“Ms. Dufault suffers from frontal lobe syndrome which has rendered her defenseless to over-aggressive behavior, and that is exactly what she was exposed to,” Timothy Smith, Dufault’s attorney, said earlier this week in a statement to NJ Advance Media.

The single mother of two was arrested in September and released on $500,000 bail. The details of the alleged assaults, including the sexual encounters in Dufault’s classroom, were released earlier this month in court papers related to her attorney’s request that her charges be downgraded.

Dufault had worked at Hawthorne High School, Passaic Valley Regional High School, Ridgefield Park Jr./Sr. High School and Bloomfield Middle School before taking her job at Columbia High School nine years ago, prosecutors said.

She is not charged with sexually assaulting students at any of her previous schools.

South Orange-Maplewood officials have said little about Dufault’s arrest, citing the ongoing legal case.

“The allegations released by the Essex County Prosecutor’s Office are deeply disturbing,” Elizabeth Daugherty, president of the school board for the South Orange-Maplewood School District, said after her arrest last year. “By law, administrators and Board of Education members are not permitted to publicly discuss personnel or individual student matters, or other issues requiring confidentiality.”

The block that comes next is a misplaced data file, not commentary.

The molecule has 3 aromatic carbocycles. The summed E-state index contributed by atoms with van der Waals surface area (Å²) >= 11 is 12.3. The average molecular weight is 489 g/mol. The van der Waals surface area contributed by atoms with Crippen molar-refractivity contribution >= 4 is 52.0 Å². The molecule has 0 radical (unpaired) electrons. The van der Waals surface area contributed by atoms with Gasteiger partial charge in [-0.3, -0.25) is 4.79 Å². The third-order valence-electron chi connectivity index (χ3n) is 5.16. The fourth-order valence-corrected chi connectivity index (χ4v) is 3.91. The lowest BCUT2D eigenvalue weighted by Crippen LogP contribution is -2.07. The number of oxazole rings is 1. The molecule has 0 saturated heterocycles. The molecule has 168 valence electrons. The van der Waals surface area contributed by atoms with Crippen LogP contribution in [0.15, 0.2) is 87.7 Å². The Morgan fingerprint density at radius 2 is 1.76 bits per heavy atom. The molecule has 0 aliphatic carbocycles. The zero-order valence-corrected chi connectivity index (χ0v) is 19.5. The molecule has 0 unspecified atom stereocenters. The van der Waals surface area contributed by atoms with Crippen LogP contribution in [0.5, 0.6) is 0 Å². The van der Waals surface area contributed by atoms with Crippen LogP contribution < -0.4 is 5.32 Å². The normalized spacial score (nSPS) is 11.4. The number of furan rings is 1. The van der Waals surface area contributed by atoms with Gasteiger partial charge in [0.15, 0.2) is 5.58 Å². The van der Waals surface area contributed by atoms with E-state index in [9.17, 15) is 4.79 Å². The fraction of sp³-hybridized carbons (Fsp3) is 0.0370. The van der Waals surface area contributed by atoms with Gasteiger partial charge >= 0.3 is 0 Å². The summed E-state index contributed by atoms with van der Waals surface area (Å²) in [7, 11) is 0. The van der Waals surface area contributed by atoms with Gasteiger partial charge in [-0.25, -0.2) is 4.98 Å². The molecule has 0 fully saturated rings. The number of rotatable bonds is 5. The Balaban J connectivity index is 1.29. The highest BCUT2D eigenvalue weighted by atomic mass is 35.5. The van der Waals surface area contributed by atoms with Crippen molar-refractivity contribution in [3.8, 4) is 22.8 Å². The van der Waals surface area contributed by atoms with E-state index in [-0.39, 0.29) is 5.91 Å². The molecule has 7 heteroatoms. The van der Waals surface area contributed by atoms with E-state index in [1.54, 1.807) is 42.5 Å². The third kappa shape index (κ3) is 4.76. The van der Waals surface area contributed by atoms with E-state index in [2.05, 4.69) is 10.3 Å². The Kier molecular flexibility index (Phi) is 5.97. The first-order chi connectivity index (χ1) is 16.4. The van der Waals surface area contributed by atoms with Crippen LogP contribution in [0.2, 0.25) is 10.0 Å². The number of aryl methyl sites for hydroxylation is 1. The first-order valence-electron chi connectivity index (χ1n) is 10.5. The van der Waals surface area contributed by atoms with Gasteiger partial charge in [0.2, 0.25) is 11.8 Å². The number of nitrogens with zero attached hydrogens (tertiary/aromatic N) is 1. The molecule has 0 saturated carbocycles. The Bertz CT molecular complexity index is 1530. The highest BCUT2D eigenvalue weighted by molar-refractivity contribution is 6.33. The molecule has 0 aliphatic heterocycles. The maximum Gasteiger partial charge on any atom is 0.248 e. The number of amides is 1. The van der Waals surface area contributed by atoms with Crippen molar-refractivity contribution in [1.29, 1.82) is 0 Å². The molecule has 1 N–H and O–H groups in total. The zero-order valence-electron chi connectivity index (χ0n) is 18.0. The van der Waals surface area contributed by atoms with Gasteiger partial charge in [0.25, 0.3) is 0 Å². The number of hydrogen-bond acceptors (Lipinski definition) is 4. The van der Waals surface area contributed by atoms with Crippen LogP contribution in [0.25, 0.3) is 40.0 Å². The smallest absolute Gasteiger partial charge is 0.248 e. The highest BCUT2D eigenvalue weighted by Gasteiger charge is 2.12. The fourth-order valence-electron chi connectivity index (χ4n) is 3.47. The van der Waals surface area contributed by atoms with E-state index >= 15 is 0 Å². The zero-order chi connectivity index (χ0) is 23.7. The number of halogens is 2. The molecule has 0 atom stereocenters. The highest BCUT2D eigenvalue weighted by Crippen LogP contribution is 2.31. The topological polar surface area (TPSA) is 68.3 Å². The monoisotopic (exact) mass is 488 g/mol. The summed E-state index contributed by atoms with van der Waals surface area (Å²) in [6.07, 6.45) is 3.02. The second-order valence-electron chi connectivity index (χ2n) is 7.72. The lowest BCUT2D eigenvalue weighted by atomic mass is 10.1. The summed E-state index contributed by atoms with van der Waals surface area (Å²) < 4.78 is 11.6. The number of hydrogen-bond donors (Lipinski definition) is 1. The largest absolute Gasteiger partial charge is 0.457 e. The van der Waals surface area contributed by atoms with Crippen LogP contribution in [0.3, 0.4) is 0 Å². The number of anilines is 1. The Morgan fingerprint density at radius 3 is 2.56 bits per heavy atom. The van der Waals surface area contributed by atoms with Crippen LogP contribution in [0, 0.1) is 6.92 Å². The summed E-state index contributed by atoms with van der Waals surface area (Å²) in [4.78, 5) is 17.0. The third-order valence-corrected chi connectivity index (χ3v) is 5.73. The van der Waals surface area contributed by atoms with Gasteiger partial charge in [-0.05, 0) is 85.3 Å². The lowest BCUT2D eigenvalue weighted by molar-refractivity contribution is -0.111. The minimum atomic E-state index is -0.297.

But prosecutors said there had been at least two complaints about Dufault At Columbia High School before her arrest. In one, the teacher was accused of having having “inappropriate sexual conversations in the classroom,” Essex County Assistant Prosecutor Gina Iosim said last year. In the other complaint, Dufault was accused of listing a fake job on the resume she used when applying for her post at Columbia High School.

String of classroom sex allegations